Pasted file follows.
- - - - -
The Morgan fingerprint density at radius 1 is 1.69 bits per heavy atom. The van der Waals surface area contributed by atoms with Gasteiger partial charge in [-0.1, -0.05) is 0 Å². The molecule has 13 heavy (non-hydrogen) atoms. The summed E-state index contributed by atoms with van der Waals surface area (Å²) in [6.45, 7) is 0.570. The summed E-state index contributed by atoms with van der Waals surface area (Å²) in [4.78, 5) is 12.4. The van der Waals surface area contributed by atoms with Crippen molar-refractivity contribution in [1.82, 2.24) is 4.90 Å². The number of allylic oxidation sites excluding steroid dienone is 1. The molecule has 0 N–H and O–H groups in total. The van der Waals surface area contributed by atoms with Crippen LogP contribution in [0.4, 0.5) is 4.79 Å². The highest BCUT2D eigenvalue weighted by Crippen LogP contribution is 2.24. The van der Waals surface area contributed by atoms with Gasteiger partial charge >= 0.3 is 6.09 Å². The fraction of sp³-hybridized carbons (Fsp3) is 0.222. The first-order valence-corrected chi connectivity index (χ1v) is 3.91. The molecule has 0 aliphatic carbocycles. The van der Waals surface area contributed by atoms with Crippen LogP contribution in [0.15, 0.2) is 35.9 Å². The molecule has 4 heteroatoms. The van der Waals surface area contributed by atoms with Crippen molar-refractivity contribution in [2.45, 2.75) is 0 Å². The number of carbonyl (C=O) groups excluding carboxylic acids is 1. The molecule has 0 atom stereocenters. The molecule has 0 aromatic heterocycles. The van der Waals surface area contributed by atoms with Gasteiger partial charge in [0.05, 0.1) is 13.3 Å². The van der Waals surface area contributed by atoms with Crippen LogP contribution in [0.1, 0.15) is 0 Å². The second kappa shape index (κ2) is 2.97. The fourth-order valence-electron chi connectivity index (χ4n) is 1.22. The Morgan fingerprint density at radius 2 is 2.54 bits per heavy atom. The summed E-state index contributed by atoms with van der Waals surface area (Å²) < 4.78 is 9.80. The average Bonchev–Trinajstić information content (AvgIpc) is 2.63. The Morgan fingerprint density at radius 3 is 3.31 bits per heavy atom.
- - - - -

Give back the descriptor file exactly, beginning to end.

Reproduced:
The Morgan fingerprint density at radius 1 is 1.69 bits per heavy atom. The van der Waals surface area contributed by atoms with Gasteiger partial charge in [-0.1, -0.05) is 0 Å². The molecule has 13 heavy (non-hydrogen) atoms. The summed E-state index contributed by atoms with van der Waals surface area (Å²) in [6.45, 7) is 0.570. The summed E-state index contributed by atoms with van der Waals surface area (Å²) in [4.78, 5) is 12.4. The van der Waals surface area contributed by atoms with Crippen molar-refractivity contribution in [1.82, 2.24) is 4.90 Å². The number of allylic oxidation sites excluding steroid dienone is 1. The molecule has 0 N–H and O–H groups in total. The van der Waals surface area contributed by atoms with Crippen LogP contribution in [0.4, 0.5) is 4.79 Å². The highest BCUT2D eigenvalue weighted by Crippen LogP contribution is 2.24. The van der Waals surface area contributed by atoms with Gasteiger partial charge >= 0.3 is 6.09 Å². The fraction of sp³-hybridized carbons (Fsp3) is 0.222. The first-order valence-corrected chi connectivity index (χ1v) is 3.91. The molecule has 0 aliphatic carbocycles. The van der Waals surface area contributed by atoms with Crippen LogP contribution in [0.15, 0.2) is 35.9 Å². The molecule has 4 heteroatoms. The van der Waals surface area contributed by atoms with Crippen molar-refractivity contribution in [2.45, 2.75) is 0 Å². The number of carbonyl (C=O) groups excluding carboxylic acids is 1. The molecule has 0 atom stereocenters. The molecule has 0 aromatic heterocycles. The van der Waals surface area contributed by atoms with Gasteiger partial charge in [0.05, 0.1) is 13.3 Å². The van der Waals surface area contributed by atoms with Crippen LogP contribution in [0.1, 0.15) is 0 Å². The second kappa shape index (κ2) is 2.97. The fourth-order valence-electron chi connectivity index (χ4n) is 1.22. The Morgan fingerprint density at radius 2 is 2.54 bits per heavy atom. The summed E-state index contributed by atoms with van der Waals surface area (Å²) < 4.78 is 9.80. The average Bonchev–Trinajstić information content (AvgIpc) is 2.63. The Morgan fingerprint density at radius 3 is 3.31 bits per heavy atom.